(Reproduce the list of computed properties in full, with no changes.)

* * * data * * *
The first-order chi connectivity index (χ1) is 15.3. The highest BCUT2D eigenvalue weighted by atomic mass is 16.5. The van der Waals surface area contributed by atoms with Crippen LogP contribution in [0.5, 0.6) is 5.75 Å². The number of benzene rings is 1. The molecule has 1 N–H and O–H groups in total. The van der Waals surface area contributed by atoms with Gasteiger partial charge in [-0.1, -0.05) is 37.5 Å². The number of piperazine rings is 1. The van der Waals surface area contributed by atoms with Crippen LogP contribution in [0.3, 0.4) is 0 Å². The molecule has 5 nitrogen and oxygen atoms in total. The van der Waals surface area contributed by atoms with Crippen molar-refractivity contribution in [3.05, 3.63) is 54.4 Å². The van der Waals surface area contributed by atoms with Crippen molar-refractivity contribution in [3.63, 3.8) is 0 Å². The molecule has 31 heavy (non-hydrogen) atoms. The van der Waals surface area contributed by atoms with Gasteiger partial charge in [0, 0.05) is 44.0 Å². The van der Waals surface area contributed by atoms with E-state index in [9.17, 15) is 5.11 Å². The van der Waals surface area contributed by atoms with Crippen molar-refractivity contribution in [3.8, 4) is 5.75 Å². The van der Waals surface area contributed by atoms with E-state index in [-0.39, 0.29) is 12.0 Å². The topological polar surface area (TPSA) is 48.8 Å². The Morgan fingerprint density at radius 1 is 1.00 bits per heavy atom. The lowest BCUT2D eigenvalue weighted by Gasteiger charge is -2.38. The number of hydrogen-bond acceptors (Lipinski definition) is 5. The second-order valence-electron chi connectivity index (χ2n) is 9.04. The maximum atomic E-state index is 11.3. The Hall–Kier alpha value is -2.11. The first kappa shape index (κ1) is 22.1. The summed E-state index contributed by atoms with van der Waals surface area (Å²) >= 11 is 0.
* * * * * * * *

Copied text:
The first-order chi connectivity index (χ1) is 15.3. The highest BCUT2D eigenvalue weighted by atomic mass is 16.5. The van der Waals surface area contributed by atoms with Crippen LogP contribution in [0.5, 0.6) is 5.75 Å². The number of benzene rings is 1. The molecule has 1 N–H and O–H groups in total. The van der Waals surface area contributed by atoms with Gasteiger partial charge in [-0.1, -0.05) is 37.5 Å². The number of piperazine rings is 1. The van der Waals surface area contributed by atoms with Crippen LogP contribution in [0.3, 0.4) is 0 Å². The molecule has 5 nitrogen and oxygen atoms in total. The van der Waals surface area contributed by atoms with Crippen molar-refractivity contribution in [3.05, 3.63) is 54.4 Å². The van der Waals surface area contributed by atoms with Crippen molar-refractivity contribution in [3.63, 3.8) is 0 Å². The molecule has 31 heavy (non-hydrogen) atoms. The van der Waals surface area contributed by atoms with Gasteiger partial charge in [0, 0.05) is 44.0 Å². The van der Waals surface area contributed by atoms with E-state index in [9.17, 15) is 5.11 Å². The van der Waals surface area contributed by atoms with Crippen molar-refractivity contribution in [3.8, 4) is 5.75 Å². The van der Waals surface area contributed by atoms with E-state index in [-0.39, 0.29) is 12.0 Å². The topological polar surface area (TPSA) is 48.8 Å². The Morgan fingerprint density at radius 1 is 1.00 bits per heavy atom. The lowest BCUT2D eigenvalue weighted by Gasteiger charge is -2.38. The number of hydrogen-bond acceptors (Lipinski definition) is 5. The second-order valence-electron chi connectivity index (χ2n) is 9.04. The maximum atomic E-state index is 11.3. The Hall–Kier alpha value is -2.11. The first kappa shape index (κ1) is 22.1. The summed E-state index contributed by atoms with van der Waals surface area (Å²) >= 11 is 0.